Meanwhile Louis sent Count d'Avaux to The Hague as his ambassador extraordinary. In itself this was a wise measure because communications were improved. However, the instructions of D'Avaux did not permit him to admit to any demands 13). The combination of Louis' acts and negotiating on such a basis was not a smart move. It could only serve to enable the Sea Powers to show their populations that Louis had duped them and continued to negotiate with bad faith 15).
When the treaty of the Grand Alliance had been signed war had become inevitable, but there was still some doubt about the exact support of England. James II then died on 16 September 1701 and the act that still baffles historians studying the era is the recognition of the pretender by Louis XIV. I think that the explanation is indeed impossible when one tries to explain it from the perspective of French power politics. However, there were no authorities that supported this perspective. The authorities that mattered in this affair were Louis XIV and Maintenon. We should therefore first think of the perspective of De Maintenon. De Maintenon was secretly married to the King of France and this meant that the European royals did not respect her. The subjects of her husband of course respected her in public, but anybody in her position would not really value that. For De Maintenon it would have boiled down to the fact that European Royals addressed each other as "mon cousin" and that she was formally excluded from this circle.
This of course gave the widow of James II a supreme advantage. By giving De Maintenon the impression that she did accept her in the circles of European Royals she helped De Maintenon to realize her ambitions. In a situation where her 'royal' status was publicly supported by the Stuarts the status of the Stuarts in turn became important for De Maintenon. She therefore pushed Louis again and again and finally Louis greeted the pretender in public 15). Afterwards Louis could very well declare that it was a matter of honor to give the son the same respect as the father and had nothing to do with actual support for the pretender. Under the circumstances William III appreciated it as something close to a declaration of war.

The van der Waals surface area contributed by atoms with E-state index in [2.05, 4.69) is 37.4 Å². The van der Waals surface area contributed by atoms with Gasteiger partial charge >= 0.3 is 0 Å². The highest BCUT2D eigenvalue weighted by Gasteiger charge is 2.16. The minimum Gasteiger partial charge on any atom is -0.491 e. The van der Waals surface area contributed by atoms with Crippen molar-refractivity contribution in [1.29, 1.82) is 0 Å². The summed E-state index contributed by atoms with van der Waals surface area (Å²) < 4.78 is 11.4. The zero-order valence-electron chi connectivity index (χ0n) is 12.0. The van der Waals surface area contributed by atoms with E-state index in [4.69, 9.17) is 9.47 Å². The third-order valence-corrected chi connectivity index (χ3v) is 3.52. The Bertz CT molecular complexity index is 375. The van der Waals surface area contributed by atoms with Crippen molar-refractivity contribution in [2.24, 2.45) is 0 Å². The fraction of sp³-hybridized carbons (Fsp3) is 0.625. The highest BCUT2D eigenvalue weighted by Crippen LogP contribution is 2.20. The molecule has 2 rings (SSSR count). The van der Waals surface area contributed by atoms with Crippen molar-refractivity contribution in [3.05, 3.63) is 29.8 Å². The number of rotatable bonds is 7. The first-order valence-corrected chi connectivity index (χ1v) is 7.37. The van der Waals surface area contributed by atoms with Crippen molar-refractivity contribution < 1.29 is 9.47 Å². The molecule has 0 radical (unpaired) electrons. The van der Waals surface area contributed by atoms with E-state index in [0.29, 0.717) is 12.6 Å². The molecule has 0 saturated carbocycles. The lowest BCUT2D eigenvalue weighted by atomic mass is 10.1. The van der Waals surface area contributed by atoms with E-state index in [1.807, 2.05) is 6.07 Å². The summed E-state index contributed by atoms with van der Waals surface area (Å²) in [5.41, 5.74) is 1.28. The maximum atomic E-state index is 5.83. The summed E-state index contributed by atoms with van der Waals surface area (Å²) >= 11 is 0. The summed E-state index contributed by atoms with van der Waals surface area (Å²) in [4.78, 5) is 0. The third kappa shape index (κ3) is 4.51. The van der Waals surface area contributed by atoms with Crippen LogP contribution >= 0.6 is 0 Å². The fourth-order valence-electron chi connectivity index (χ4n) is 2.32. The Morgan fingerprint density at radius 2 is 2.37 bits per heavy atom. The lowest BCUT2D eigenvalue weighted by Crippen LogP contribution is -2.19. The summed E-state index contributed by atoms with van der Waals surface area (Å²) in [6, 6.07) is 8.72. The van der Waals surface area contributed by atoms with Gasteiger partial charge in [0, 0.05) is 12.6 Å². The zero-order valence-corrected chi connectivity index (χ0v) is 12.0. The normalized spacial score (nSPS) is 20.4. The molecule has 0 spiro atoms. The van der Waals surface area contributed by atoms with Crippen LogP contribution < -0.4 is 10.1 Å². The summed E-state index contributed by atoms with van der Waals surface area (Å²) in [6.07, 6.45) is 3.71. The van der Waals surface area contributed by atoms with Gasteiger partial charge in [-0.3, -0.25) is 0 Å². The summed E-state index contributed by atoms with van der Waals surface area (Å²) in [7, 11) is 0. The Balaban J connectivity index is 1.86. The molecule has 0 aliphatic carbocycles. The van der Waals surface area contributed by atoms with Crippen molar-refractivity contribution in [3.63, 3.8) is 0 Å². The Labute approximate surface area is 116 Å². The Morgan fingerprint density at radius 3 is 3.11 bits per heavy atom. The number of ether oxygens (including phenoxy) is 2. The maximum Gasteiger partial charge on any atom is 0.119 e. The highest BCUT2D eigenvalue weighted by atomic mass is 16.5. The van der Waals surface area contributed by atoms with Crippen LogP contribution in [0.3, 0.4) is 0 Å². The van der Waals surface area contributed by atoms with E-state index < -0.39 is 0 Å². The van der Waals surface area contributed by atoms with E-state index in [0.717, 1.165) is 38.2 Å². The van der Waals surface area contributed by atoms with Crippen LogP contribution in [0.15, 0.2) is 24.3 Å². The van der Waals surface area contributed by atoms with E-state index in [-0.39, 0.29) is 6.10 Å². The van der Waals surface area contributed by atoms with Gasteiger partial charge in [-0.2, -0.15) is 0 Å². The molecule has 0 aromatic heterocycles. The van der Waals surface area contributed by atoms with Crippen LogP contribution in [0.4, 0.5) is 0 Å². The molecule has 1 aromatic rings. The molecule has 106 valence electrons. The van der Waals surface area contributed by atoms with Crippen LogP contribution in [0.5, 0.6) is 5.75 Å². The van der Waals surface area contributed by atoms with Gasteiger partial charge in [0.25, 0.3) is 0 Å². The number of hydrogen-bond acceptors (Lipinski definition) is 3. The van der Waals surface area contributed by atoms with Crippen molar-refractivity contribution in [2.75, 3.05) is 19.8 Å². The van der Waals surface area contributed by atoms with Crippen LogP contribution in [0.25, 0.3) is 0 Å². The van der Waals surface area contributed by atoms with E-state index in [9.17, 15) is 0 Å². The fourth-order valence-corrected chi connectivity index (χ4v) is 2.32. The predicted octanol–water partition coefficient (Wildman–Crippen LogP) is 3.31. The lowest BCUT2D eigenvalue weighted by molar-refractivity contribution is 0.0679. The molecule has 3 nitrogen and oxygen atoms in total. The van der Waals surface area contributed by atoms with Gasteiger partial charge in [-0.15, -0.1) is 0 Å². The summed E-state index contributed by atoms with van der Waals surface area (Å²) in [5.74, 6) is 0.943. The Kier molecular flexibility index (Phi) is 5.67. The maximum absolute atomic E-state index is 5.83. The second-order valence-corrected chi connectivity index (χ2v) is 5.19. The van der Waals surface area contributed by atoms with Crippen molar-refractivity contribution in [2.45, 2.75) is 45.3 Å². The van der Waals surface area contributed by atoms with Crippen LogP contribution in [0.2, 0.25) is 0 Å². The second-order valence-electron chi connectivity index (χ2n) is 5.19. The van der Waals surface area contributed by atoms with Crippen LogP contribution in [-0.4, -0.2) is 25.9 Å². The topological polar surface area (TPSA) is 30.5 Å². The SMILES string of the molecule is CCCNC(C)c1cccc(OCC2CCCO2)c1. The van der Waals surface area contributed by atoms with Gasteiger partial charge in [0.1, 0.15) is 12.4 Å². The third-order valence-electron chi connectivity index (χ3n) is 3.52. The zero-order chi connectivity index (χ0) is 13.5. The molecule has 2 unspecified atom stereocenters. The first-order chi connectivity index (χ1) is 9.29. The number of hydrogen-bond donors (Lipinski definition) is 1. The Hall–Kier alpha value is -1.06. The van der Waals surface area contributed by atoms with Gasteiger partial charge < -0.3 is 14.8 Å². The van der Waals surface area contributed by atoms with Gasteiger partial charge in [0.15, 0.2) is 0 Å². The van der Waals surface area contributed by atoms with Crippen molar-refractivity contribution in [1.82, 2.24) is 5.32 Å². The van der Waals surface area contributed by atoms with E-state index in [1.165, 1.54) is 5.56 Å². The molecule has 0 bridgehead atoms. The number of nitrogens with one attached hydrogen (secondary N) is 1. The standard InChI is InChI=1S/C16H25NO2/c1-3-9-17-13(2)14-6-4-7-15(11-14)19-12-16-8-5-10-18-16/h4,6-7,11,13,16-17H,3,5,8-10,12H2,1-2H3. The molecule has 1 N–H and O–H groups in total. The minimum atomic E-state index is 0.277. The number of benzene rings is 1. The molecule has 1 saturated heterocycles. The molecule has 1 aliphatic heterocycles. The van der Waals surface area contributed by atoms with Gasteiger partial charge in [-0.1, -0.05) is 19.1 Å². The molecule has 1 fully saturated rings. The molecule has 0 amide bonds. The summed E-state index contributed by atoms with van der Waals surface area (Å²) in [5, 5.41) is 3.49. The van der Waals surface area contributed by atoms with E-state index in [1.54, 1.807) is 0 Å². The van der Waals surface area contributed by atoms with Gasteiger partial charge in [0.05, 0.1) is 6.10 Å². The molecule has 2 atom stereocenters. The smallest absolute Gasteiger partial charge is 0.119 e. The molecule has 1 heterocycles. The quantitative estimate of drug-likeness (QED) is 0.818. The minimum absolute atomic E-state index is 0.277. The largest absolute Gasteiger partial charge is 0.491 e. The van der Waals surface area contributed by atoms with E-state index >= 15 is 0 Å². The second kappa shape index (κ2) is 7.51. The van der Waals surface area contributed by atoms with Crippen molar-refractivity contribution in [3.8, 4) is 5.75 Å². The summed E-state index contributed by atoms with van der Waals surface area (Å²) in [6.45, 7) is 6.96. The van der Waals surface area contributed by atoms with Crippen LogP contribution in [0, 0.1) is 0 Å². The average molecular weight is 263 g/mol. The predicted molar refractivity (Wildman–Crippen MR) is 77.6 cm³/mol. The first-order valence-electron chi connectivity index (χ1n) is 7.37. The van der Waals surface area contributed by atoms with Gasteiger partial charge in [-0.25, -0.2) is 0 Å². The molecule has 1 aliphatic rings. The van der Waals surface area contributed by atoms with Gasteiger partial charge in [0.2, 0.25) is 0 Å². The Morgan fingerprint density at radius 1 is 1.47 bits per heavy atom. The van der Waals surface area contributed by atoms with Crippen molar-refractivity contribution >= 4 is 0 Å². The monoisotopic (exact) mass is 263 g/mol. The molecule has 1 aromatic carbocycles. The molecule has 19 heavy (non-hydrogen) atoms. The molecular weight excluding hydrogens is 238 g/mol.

In short one can say that in 1701 Louis made one mistake after the other. Thereby he not only threw away his chances to keep the inheritance without going to war, but he also acted in such a clumsy way that he succeeded in uniting whole governments and their populations against him. In fact the resolve of the Sea Powers became so great that they would not need their master to unite them in a struggle against France.
French military alliances
Though a lot of Europeans were afraid of France, Louis succeeded in concluding significant alliances. One of the first alliances was concluded with the Duke of Mantua in March 1701. A treaty with Victor Amadeus of Savoy was signed on 6 April 1701 and ensured the free passage over the Alps as well as the support of 10,000 Piedmontese troops. In Italy the Duke of Mirandola also joined the French cause and in Milan the governor Prince de Vaudemont let French troops in. The alliance with Portugal was concluded on 18 June 1701 and engaged the King of Portugal to recognize Felipe V and assured mutual defense.
In March 1701 Louis also concluded a secret treaty with the elector of Bavaria. By this he promised to choose the French side and received French subsidies. His brother the bishop elector of Cologne signed an alliance treaty with France on 13 February, receiving 15,000 francs a month. Further into the interior of Germany Louis concluded on 1 May 1701 a treaty with the two Dukes of Brunswick-Wolffenbuttel. By the treaty they would raise an army of 12,000 men to aid the French, but their real motivation was to get at their hated neighbor the elector of Hanover 16).
Very early in 1701 the council's (junta's) ambassador extraordinary traveling to Paris met Felipe, who was traveling to Madrid in Bordeaux. Velasco was the first grandee that met Felipe V and he saw himself confirmed in his dignity as gentleman of the bedchamber, and was sent onwards to Paris as Felipe's ambassador.